Rishi Sunak’s 5 worst moments as Chancellor

Although the list is quite a long one, we take a look at some of Sunak’s worst moments as chancellor...

A photo of Rishi Sunak leaving Downing Street

Rishi Sunak has quit as chancellor, saying that the “public rightly expect government to be conducted properly, competently and seriously”, after Boris Johnson’s disastrous handling of the Chris Pincher scandal.

Although the list is quite a long one, we take a look at some of Sunak’s worst moments as chancellor

1.Plunging a further 500,000 children into poverty

As millions struggled with soaring inflation and energy bills, the chancellor’s refusal to do more to help low-income families meant that a further half a million children were plunged into poverty.

Analysis by the Resolution Foundation found 1.3 million Britons are set to fall below the poverty line next year.

Despite calls for more targeted help for the most vulnerable and raising benefits in line with inflation, the chancellor refused. In the fifth largest economy in the world, child poverty is now expected to hit 5 million next year.

2. Universal credit cut

The chancellor refused to keep in place the £20 uplift to universal credit, which was brought in place during the pandemic and acted as a lifeline to millions of families on low-incomes, despite the pleas of charities and politicians.

The removal of the uplift meant that millions of households faced an immediate 5% loss in their income.

The cut saw universal credit claimants lose £1,040 each year. This is equivalent to a £86.60 budget cut each month, which charities warned will leave many struggling to fund food, bills and other essentials.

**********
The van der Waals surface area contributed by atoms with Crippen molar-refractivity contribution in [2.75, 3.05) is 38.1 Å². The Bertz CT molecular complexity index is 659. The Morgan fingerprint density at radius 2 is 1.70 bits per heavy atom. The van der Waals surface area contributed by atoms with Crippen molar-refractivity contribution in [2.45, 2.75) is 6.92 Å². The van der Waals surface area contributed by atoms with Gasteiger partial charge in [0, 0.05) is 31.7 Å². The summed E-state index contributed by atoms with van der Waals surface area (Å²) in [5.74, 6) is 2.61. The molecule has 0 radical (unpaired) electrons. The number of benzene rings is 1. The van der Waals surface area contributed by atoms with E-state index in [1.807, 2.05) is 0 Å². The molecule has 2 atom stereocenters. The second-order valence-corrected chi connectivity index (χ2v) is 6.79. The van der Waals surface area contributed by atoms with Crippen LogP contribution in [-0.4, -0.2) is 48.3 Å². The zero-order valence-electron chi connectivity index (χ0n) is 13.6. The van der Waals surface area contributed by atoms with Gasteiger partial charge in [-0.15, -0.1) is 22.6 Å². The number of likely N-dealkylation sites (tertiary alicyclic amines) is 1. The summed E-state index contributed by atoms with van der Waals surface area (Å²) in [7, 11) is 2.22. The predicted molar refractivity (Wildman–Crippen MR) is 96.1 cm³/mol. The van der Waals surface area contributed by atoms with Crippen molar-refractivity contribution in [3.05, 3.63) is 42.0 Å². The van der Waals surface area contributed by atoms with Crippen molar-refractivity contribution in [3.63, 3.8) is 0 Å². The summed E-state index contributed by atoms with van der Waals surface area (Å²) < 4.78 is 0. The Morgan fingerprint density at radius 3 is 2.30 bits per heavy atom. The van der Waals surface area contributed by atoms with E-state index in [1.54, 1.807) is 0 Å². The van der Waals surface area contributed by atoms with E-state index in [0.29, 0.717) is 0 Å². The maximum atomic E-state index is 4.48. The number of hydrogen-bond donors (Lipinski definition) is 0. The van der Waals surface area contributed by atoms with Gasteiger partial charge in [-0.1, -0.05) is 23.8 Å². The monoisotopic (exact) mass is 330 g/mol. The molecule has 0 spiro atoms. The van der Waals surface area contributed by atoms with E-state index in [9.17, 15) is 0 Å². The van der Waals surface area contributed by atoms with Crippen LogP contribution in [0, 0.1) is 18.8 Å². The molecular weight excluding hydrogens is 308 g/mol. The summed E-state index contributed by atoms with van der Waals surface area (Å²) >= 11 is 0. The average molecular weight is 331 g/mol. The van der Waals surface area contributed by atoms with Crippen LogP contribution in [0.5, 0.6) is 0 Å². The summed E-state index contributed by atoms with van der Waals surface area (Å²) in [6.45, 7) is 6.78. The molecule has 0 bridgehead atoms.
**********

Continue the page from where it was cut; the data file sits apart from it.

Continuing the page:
More than 40 charities also warned that cutting the £20-a-week Universal Credit increase would put young people at risk of repeat homelessness, warnings that the chancellor ignored.

3.Being issued with a fixed penalty notice for breaking the law

As allegations of lockdown breaking parties in Downing Street and Whitehall initially emerged, Rishi Sunak was pretty confident that he had done nothing to break the law.

However, the former chancellor was issued with a fixed penalty notice by the Met Police. The chancellor said after the fine: “I can confirm I have received a fixed penalty notice from the Metropolitan Police with regards to a gathering held on June 19 in Downing Street. I offer an unreserved apology. I understand that for figures in public office, the rules must be applied stringently in order to maintain public confidence. I respect the decision that has been made and have paid the fine.”

4. Hiking taxes on everybody else while his wife claimed non-dom status

The chancellor has hiked taxes on the British people to their highest level since the 1940s, while his own family benefited from non-dom status, saving millions of pounds in taxes.

It was revealed earlier in the year that Sunak’s multi-millionaire wife, Akshata Murty, who receives about £11.5m in annual dividends from her stake in the Indian IT services company Infosys, declared non-dom status, a scheme that allows people to avoid tax on foreign earnings.

Murthy later announced that she would be giving up her non-dom status and start paying British taxes on all her worldwide income, after the saga threatened to derail Sunak’s career.

5. Subsidies for fossil fuels

Amid the climate emergency, Sunak announced tax relief measures that incentivised energy firms to invest in fossil fuel extraction, despite the government’s rhetoric on tackling climate change.

The announcement led to a rebuke from climate campaigners and opposition politicians, as Sunak unveiled the measures during a package designed to help families with the cost of living crisis.

Announcing a temporary windfall tax, Sunak also said that oil and gas companies would get a big tax cut if they extract more fossil fuels in the UK.

Basit Mahmood is editor of Left Foot Forward

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